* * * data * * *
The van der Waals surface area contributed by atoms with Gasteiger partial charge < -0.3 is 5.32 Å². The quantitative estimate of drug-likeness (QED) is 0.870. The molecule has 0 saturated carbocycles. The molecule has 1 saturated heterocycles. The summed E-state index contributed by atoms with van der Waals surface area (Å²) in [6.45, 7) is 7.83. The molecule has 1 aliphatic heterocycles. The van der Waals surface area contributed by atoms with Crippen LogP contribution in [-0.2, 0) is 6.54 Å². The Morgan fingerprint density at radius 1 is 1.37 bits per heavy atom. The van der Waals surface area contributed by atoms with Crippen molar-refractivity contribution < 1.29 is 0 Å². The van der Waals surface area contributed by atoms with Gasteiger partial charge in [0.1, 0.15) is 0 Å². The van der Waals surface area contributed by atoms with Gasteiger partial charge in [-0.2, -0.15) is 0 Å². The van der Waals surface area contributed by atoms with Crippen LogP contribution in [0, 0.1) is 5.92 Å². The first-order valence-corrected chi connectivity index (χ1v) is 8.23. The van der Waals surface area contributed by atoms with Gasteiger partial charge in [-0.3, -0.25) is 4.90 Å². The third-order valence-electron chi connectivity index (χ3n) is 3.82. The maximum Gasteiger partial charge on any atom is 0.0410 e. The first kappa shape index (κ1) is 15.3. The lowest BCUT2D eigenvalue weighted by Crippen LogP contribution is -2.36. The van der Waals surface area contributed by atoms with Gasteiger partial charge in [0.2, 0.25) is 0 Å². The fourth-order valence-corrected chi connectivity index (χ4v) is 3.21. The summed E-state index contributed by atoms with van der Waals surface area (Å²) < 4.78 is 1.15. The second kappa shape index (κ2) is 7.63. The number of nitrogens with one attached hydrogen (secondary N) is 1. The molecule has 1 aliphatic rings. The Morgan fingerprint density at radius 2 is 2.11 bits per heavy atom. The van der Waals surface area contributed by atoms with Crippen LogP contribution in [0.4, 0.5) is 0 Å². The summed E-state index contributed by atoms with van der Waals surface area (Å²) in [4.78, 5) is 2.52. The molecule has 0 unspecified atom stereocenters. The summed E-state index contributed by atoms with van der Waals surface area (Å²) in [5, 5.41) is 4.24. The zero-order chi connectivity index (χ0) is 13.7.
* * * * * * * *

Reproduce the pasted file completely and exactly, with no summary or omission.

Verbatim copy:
The van der Waals surface area contributed by atoms with Gasteiger partial charge < -0.3 is 5.32 Å². The quantitative estimate of drug-likeness (QED) is 0.870. The molecule has 0 saturated carbocycles. The molecule has 1 saturated heterocycles. The summed E-state index contributed by atoms with van der Waals surface area (Å²) in [6.45, 7) is 7.83. The molecule has 1 aliphatic heterocycles. The van der Waals surface area contributed by atoms with Crippen LogP contribution in [-0.2, 0) is 6.54 Å². The Morgan fingerprint density at radius 1 is 1.37 bits per heavy atom. The van der Waals surface area contributed by atoms with Crippen molar-refractivity contribution < 1.29 is 0 Å². The van der Waals surface area contributed by atoms with Gasteiger partial charge in [0.1, 0.15) is 0 Å². The van der Waals surface area contributed by atoms with Gasteiger partial charge in [-0.2, -0.15) is 0 Å². The van der Waals surface area contributed by atoms with Crippen LogP contribution in [0, 0.1) is 5.92 Å². The first-order valence-corrected chi connectivity index (χ1v) is 8.23. The van der Waals surface area contributed by atoms with Gasteiger partial charge in [-0.3, -0.25) is 4.90 Å². The third-order valence-electron chi connectivity index (χ3n) is 3.82. The maximum Gasteiger partial charge on any atom is 0.0410 e. The first kappa shape index (κ1) is 15.3. The lowest BCUT2D eigenvalue weighted by Crippen LogP contribution is -2.36. The van der Waals surface area contributed by atoms with Gasteiger partial charge in [0.2, 0.25) is 0 Å². The fourth-order valence-corrected chi connectivity index (χ4v) is 3.21. The summed E-state index contributed by atoms with van der Waals surface area (Å²) < 4.78 is 1.15. The second kappa shape index (κ2) is 7.63. The number of nitrogens with one attached hydrogen (secondary N) is 1. The molecule has 1 aliphatic rings. The Morgan fingerprint density at radius 2 is 2.11 bits per heavy atom. The van der Waals surface area contributed by atoms with Crippen LogP contribution in [0.4, 0.5) is 0 Å². The summed E-state index contributed by atoms with van der Waals surface area (Å²) in [4.78, 5) is 2.52. The molecule has 0 unspecified atom stereocenters. The summed E-state index contributed by atoms with van der Waals surface area (Å²) in [5, 5.41) is 4.24. The zero-order chi connectivity index (χ0) is 13.7.